[German version] This item can be found on the following maps: Umbri, Umbria City in southern Etruria on the southwestern shore of Lacus Volsiniensis (Lago di Bolsena), modern Monte Bisenzio. The course of the city wall, an aqueduct, shore fortifications and wall remains interpreted as grain stores are the only memorials to Roman V. (

Hoard finds

(754 words)

Author(s): Pingel, Volker (Bochum) | Kohler, Christoph (Bad Krozingen)
[German version] I. Celto-Germanic area In central Europe from the Byzantine period onwards, hoard finds (HF; storage, treasure, safekeeping, mass, hidden finds, etc.) primarily of metal objects (copper, bronze, iron, precious metals) are an important archaeological group of finds. The diversity of terms reflects the breadth of the discussion of the importance of the HF. The various contexts of the finds, e.g. solid ground, moors, rivers, special places (rocks, crevices, caves, transport routes, etc.), as well as in particular the composition of the objects ( Jewellery, weapons, tools, surplus from casting,  ingots, fragmentary materials, new or damaged pieces) - which are used to find out the reasons for the depositing of the HF - are considered to be indicators of their functions. Two areas are foregrounded in the discussion; first, ‘secular’ HF that were meant to be recovered (hoarding of valuables, household treasures, possessions of traders or artisans, raw materials etc.) and second, ‘ritual’ HF which were not meant to be recovered (votive offerings,  sacrifices, cult treasures or treasures …

Situla

(484 words)

Author(s): Kohler, Christoph (Bad Krozingen) | Hurschmann, Rolf (Hamburg)
[German version] I. Italic, Celtic and Germanic Bucket-shaped vessel, as a rule metal, for the carrying and short-term holding of liquids. The shape is generally conical, with flat shoulders and a wide opening, on which a carrying handle was often also fixed with eyelets. The bottom, body and rim were mostly fashioned separately, then riveted together. In Etruria situlae are recorded from the 9th cent. BC onwards and were widely distributed there from the Orientalising Period on. Situlae had far greater significance, however, in the eastern Hallstatt area (Hallstatt culture) and the bordering regions from southeastern Germany through Austria and Slovenia to Hungary, just as in the areas of the Golasecca and Este cultures and the eastern Po Valley. Situlae were among the most significant bearers of decoration there and were produced until the 3rd cent. BC. This 'situla art' reflects the processing of cultural influences from central and southern Italy, since, although artists modelled their work after Etruscan and Greek originals, they depicted people with clothing and objects from their own sphere. The motifs of situla art are also found on helmets, belt hooks and other objects. Aristocratic life, war activities, festival processions and symposium scenes alternate with representations of animals, primarily birds. The repertory is for the most part represented in horizontal bands…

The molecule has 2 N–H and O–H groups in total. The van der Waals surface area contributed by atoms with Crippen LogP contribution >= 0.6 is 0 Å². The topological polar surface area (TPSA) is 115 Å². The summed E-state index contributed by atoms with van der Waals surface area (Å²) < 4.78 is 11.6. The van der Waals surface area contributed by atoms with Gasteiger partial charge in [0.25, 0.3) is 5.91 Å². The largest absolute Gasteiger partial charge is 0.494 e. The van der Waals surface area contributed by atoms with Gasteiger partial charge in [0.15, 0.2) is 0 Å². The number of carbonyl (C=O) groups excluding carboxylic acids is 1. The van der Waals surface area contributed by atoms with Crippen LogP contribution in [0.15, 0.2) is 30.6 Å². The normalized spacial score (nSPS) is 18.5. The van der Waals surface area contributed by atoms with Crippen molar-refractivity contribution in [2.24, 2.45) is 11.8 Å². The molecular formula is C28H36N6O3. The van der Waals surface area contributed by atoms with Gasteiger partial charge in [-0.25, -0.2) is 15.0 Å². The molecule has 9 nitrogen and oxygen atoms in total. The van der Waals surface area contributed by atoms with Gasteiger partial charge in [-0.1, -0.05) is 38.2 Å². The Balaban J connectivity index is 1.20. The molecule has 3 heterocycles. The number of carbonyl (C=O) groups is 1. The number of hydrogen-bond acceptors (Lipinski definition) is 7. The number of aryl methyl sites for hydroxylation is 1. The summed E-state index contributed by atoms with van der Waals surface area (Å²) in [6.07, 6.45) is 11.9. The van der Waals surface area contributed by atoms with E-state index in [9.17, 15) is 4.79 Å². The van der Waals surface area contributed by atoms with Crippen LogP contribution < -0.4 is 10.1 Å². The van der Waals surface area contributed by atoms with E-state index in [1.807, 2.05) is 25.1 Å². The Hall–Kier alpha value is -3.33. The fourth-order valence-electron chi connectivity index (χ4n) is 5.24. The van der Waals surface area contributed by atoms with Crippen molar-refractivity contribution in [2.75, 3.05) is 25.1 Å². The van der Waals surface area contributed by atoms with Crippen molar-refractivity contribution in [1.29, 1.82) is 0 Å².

Metallurgy

(2,957 words)

Author(s): Wartke, Ralf-B. (Berlin) | Giesen, Katharina (Tübingen) | Kohler, Christoph (Bad Krozingen) | Schneider, Helmuth (Kassel)
I. Ancient Near East [German version] A. Metal extraction Metals are extracted from ores (smelting). Precious metals: gold, silver, elektron; base metals: copper, tin, lead, iron. The beginnings of metallurgy can be found in mineralogically favourable regions, particularly near the (copper-)ore deposits of Anatolia. Elements of pyrotechnology have been identified in aceramic neolithic settlements of the early 7th millennium BC, in particular products of metallurgy based on the smelting of …

Weapons

(2,508 words)

Author(s): Hausleiter, Arnulf (Berlin) | Hiesel, Gerhard (Freiburg) | Niemeyer, Hans Georg (Hamburg) | Blech, Michael (Madrid) | Kohler, Christoph (Bad Krozingen) | Et al.
[German version] I. Ancient Near East and Egypt Weapons were among the earliest artefacts fashioned by humans and their ancestors. Stone arrowheads and blades were the first recognizable weapons in the ancient Near East into the Neolithic Period ( c. 10000 BC). From the 4th millennium BC, weapons were depicted on roll seals and stelae in scenes of warfare or hunting. Of maces suitable for close combat, generally only the heads (of stone or metal) survive. One exception is the deposit at the Chalcolithic find site of Naḥal Mišmār in P…